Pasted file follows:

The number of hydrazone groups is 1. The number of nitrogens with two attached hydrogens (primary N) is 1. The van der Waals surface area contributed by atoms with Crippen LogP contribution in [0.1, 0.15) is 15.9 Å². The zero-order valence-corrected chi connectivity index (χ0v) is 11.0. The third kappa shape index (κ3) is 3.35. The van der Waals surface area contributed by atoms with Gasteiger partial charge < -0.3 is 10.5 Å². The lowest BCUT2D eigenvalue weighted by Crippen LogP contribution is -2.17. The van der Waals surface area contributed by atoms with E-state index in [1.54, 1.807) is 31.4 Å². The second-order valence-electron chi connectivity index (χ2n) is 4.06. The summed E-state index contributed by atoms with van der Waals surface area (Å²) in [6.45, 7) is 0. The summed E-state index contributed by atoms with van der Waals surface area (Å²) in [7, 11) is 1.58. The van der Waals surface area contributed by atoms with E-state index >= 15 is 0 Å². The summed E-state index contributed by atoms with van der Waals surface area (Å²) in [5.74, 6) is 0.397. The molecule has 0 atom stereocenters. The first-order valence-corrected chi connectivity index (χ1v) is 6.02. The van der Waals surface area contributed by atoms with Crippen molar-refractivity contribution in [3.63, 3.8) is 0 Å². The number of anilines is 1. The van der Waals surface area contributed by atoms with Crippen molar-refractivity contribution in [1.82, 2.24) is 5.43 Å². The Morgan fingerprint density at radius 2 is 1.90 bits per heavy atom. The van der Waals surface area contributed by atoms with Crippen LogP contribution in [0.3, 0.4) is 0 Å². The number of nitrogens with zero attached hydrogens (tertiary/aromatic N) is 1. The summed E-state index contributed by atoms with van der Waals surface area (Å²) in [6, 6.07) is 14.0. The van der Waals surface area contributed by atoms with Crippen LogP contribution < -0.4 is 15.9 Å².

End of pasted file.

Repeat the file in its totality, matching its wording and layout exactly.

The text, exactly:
The number of hydrazone groups is 1. The number of nitrogens with two attached hydrogens (primary N) is 1. The van der Waals surface area contributed by atoms with Crippen LogP contribution in [0.1, 0.15) is 15.9 Å². The zero-order valence-corrected chi connectivity index (χ0v) is 11.0. The third kappa shape index (κ3) is 3.35. The van der Waals surface area contributed by atoms with Gasteiger partial charge < -0.3 is 10.5 Å². The lowest BCUT2D eigenvalue weighted by Crippen LogP contribution is -2.17. The van der Waals surface area contributed by atoms with E-state index in [1.54, 1.807) is 31.4 Å². The second-order valence-electron chi connectivity index (χ2n) is 4.06. The summed E-state index contributed by atoms with van der Waals surface area (Å²) in [6.45, 7) is 0. The summed E-state index contributed by atoms with van der Waals surface area (Å²) in [7, 11) is 1.58. The van der Waals surface area contributed by atoms with E-state index >= 15 is 0 Å². The summed E-state index contributed by atoms with van der Waals surface area (Å²) in [5.74, 6) is 0.397. The molecule has 0 atom stereocenters. The first-order valence-corrected chi connectivity index (χ1v) is 6.02. The van der Waals surface area contributed by atoms with Crippen molar-refractivity contribution in [3.63, 3.8) is 0 Å². The number of anilines is 1. The van der Waals surface area contributed by atoms with Crippen molar-refractivity contribution in [1.82, 2.24) is 5.43 Å². The Morgan fingerprint density at radius 2 is 1.90 bits per heavy atom. The van der Waals surface area contributed by atoms with Crippen LogP contribution in [0.3, 0.4) is 0 Å². The number of nitrogens with zero attached hydrogens (tertiary/aromatic N) is 1. The summed E-state index contributed by atoms with van der Waals surface area (Å²) in [6, 6.07) is 14.0. The van der Waals surface area contributed by atoms with Crippen LogP contribution < -0.4 is 15.9 Å².